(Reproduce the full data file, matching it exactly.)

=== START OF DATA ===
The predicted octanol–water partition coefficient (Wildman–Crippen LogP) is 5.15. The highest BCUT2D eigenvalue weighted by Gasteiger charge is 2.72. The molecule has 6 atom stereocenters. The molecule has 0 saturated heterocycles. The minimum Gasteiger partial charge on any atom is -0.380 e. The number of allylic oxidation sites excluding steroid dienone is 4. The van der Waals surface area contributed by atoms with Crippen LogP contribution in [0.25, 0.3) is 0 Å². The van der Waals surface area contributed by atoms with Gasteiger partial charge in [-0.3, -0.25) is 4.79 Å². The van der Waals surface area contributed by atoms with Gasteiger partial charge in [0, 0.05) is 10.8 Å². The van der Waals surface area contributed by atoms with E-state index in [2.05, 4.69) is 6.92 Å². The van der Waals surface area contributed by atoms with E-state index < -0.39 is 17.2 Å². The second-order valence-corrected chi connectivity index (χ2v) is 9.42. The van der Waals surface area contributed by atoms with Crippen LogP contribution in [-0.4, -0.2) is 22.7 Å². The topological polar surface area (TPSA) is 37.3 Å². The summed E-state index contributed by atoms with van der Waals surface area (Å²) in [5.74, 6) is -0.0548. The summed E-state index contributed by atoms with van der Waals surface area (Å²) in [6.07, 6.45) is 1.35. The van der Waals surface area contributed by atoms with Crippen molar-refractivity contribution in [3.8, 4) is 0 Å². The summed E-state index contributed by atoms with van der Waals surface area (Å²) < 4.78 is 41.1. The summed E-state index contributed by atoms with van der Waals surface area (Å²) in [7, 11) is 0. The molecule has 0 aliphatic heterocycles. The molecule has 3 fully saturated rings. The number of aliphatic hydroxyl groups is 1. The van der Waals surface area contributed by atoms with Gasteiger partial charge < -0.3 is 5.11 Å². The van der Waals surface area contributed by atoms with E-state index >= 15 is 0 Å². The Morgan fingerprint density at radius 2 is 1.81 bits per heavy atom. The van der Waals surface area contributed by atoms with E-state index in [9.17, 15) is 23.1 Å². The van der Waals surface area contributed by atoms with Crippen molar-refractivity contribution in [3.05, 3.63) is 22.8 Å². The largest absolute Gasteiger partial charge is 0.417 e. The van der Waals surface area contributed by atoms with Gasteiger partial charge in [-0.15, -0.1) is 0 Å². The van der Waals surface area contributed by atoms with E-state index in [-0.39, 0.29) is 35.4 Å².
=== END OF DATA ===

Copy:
The predicted octanol–water partition coefficient (Wildman–Crippen LogP) is 5.15. The highest BCUT2D eigenvalue weighted by Gasteiger charge is 2.72. The molecule has 6 atom stereocenters. The molecule has 0 saturated heterocycles. The minimum Gasteiger partial charge on any atom is -0.380 e. The number of allylic oxidation sites excluding steroid dienone is 4. The van der Waals surface area contributed by atoms with Crippen LogP contribution in [0.25, 0.3) is 0 Å². The van der Waals surface area contributed by atoms with Gasteiger partial charge in [-0.3, -0.25) is 4.79 Å². The van der Waals surface area contributed by atoms with Gasteiger partial charge in [0, 0.05) is 10.8 Å². The van der Waals surface area contributed by atoms with E-state index in [2.05, 4.69) is 6.92 Å². The van der Waals surface area contributed by atoms with E-state index < -0.39 is 17.2 Å². The second-order valence-corrected chi connectivity index (χ2v) is 9.42. The van der Waals surface area contributed by atoms with Crippen LogP contribution in [-0.4, -0.2) is 22.7 Å². The topological polar surface area (TPSA) is 37.3 Å². The summed E-state index contributed by atoms with van der Waals surface area (Å²) in [5.74, 6) is -0.0548. The summed E-state index contributed by atoms with van der Waals surface area (Å²) in [6.07, 6.45) is 1.35. The van der Waals surface area contributed by atoms with Crippen molar-refractivity contribution in [3.8, 4) is 0 Å². The summed E-state index contributed by atoms with van der Waals surface area (Å²) < 4.78 is 41.1. The summed E-state index contributed by atoms with van der Waals surface area (Å²) in [7, 11) is 0. The molecule has 0 aliphatic heterocycles. The molecule has 3 fully saturated rings. The number of aliphatic hydroxyl groups is 1. The van der Waals surface area contributed by atoms with Gasteiger partial charge < -0.3 is 5.11 Å². The van der Waals surface area contributed by atoms with E-state index >= 15 is 0 Å². The Morgan fingerprint density at radius 2 is 1.81 bits per heavy atom. The van der Waals surface area contributed by atoms with E-state index in [9.17, 15) is 23.1 Å². The van der Waals surface area contributed by atoms with Crippen molar-refractivity contribution in [3.05, 3.63) is 22.8 Å². The largest absolute Gasteiger partial charge is 0.417 e. The van der Waals surface area contributed by atoms with Gasteiger partial charge in [-0.15, -0.1) is 0 Å². The van der Waals surface area contributed by atoms with E-state index in [-0.39, 0.29) is 35.4 Å².